May 2, 2012 § Leave a comment

The past slips from our grasp.  It leaves us only scattered things.  The bond that united them eludes us.  Our imagination usually fills in the void by making use of preconceived theories…Archaeology, then, does not supply us with certitudes, but rather with vague hypotheses.  And in the shade of these hypotheses some artists are content to dream, considering them less as scientific facts than as sources of inspiration.” – Igor Stravinsky, Poetics of Music in the Form – Six Lessons

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Colorado Plateau colossal cuestas

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A great concentration of ancestral Pueblo Indian dwellings, built from the 6th to the 12th century, can be found on the Mesa Verde plateau in south-west Colorado at an altitude of more than 2,600 m. Some 4,400 sites have been recorded, including villages built on the Mesa top. There are also imposing cliff dwellings, built of stone and comprising more than 100 rooms.

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Mesa Verde Cliff Palace

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Mesa Verde National Park was established in 1906 to preserve and protect the archaeological sites, including the famous cliff dwellings of the Ancestral Puebloans, who lived in the area from about 550 A.D. to 1300 A.D. The geology of the park played a key role in the lives of these ancient people. For example, the numerous (approximately 600) cliff dwellings are usually associated with the Cliff House Sandstone. In addition, the ancient people farmed the thick, reddish loess deposits on the mesa tops, which because of their clay content, have good moisture retention properties. The soil on this loess cover and the seasonal rains associated with the “Arizona Monsoon” enabled these people to grow their crops (corn, beans, squash) on the broad mesa tops.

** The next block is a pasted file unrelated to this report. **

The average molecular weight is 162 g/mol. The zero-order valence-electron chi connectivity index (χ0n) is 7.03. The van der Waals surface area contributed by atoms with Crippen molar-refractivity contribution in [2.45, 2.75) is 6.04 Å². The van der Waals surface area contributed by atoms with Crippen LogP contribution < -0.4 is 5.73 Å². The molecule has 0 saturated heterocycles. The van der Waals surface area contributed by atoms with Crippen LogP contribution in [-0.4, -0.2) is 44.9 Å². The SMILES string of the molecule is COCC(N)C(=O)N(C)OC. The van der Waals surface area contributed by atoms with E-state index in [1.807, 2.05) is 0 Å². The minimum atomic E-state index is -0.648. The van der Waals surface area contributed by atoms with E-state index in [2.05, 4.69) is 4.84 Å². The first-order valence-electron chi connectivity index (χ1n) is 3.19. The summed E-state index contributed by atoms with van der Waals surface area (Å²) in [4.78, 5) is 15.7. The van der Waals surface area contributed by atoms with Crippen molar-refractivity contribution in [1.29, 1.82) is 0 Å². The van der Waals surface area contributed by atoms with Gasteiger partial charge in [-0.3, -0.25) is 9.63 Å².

Today, geology is still an important concern within Mesa Verde National Park because the park is plagued by various forms of mass movement (landslides, debris flows, rock falls), swelling soils, and flash floods that affect the park’s archeological sites as well as its infrastructure (roads, septic systems, utilities, and building sites).

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Mesa Verde Luminarias

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“The trend of all knowledge at the present is to specialize, but archaeology has in it all the qualities that call for the wide view of the human race, of its growth from the savage to the civilized, which is seen in all stages of social and religious development.” – Margaret Murray

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Mesa Verde is essentially a broad, flat, upland surface sloping gently to the south and dissected by deep canyons containing ephemeral streams. At its northern edge, elevations of the upland surface range from about 8,000 to 8,570 ft and drop off steeply into Montezuma Valley  At elevations of 6,000 to 6,200 ft, which contains the towns of Cortez and Mancos. At the southern edge of the upland surface, approximately 9-10 miles distance from its northern edge, elevations range from about 6,700 to 6,900 ft and the canyons that have been entrenched into it are as much as 1,000 ft deep. The ephemeral streams draining Mesa Verde National Park are tributary to the Mancos River to the east and south of the park…

The vegetation in the park reflects the semiarid climate of the region. Pinyon-juniper woodland covers much of the mesa tops and canyon slopes within the park. With increasing elevation these trees become larger and are spaced closer together. In the higher reaches of the park, as well as in the well-shaded canyons, ponderosa pine, Douglas fir, and Gambel oak are also present.

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Mesa Verde Sun Temple

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“The oldness of things can become infectious. Some take to the sciences and become archaeologists, while others delve into the precarious underworld of dealing and collecting, and a small number spend their lifetimes scouring the earth in search of untouched relics. I am mostly among the later. I grew up with a gut reaction to archaeology where an arrowhead in my hand felt warm with possibility. Though I could scarcely say why, I taught myself to leave anything I found. It just seemed like the right thing to do. The conviction echoed through my life as I carefully guarded my knowledge of sites that I came upon, never even marking locations on maps.” – Craig Childs

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